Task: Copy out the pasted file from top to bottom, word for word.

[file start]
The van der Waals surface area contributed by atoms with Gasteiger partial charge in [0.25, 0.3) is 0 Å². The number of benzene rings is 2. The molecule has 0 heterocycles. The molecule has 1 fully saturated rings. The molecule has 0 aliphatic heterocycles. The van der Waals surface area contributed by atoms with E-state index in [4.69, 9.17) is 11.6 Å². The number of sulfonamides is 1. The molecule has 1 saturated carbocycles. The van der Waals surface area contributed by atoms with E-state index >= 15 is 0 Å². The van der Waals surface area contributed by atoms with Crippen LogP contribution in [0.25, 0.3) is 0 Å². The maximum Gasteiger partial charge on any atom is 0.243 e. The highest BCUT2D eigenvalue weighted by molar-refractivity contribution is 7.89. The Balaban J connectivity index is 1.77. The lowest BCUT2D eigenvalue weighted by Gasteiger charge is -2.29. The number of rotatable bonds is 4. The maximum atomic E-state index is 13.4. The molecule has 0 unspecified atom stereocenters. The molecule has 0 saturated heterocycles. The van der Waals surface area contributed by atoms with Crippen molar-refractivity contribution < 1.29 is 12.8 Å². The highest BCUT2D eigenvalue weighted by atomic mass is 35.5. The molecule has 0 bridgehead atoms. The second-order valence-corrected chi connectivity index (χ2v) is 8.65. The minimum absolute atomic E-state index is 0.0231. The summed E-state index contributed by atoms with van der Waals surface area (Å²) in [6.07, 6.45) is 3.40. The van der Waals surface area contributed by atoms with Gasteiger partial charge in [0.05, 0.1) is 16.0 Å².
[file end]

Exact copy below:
The van der Waals surface area contributed by atoms with Gasteiger partial charge in [0.25, 0.3) is 0 Å². The number of benzene rings is 2. The molecule has 0 heterocycles. The molecule has 1 fully saturated rings. The molecule has 0 aliphatic heterocycles. The van der Waals surface area contributed by atoms with E-state index in [4.69, 9.17) is 11.6 Å². The number of sulfonamides is 1. The molecule has 1 saturated carbocycles. The van der Waals surface area contributed by atoms with E-state index >= 15 is 0 Å². The van der Waals surface area contributed by atoms with Crippen LogP contribution in [0.25, 0.3) is 0 Å². The maximum Gasteiger partial charge on any atom is 0.243 e. The highest BCUT2D eigenvalue weighted by molar-refractivity contribution is 7.89. The Balaban J connectivity index is 1.77. The lowest BCUT2D eigenvalue weighted by Gasteiger charge is -2.29. The number of rotatable bonds is 4. The maximum atomic E-state index is 13.4. The molecule has 0 unspecified atom stereocenters. The molecule has 0 saturated heterocycles. The van der Waals surface area contributed by atoms with Crippen molar-refractivity contribution < 1.29 is 12.8 Å². The highest BCUT2D eigenvalue weighted by atomic mass is 35.5. The molecule has 0 bridgehead atoms. The second-order valence-corrected chi connectivity index (χ2v) is 8.65. The minimum absolute atomic E-state index is 0.0231. The summed E-state index contributed by atoms with van der Waals surface area (Å²) in [6.07, 6.45) is 3.40. The van der Waals surface area contributed by atoms with Gasteiger partial charge in [0.05, 0.1) is 16.0 Å².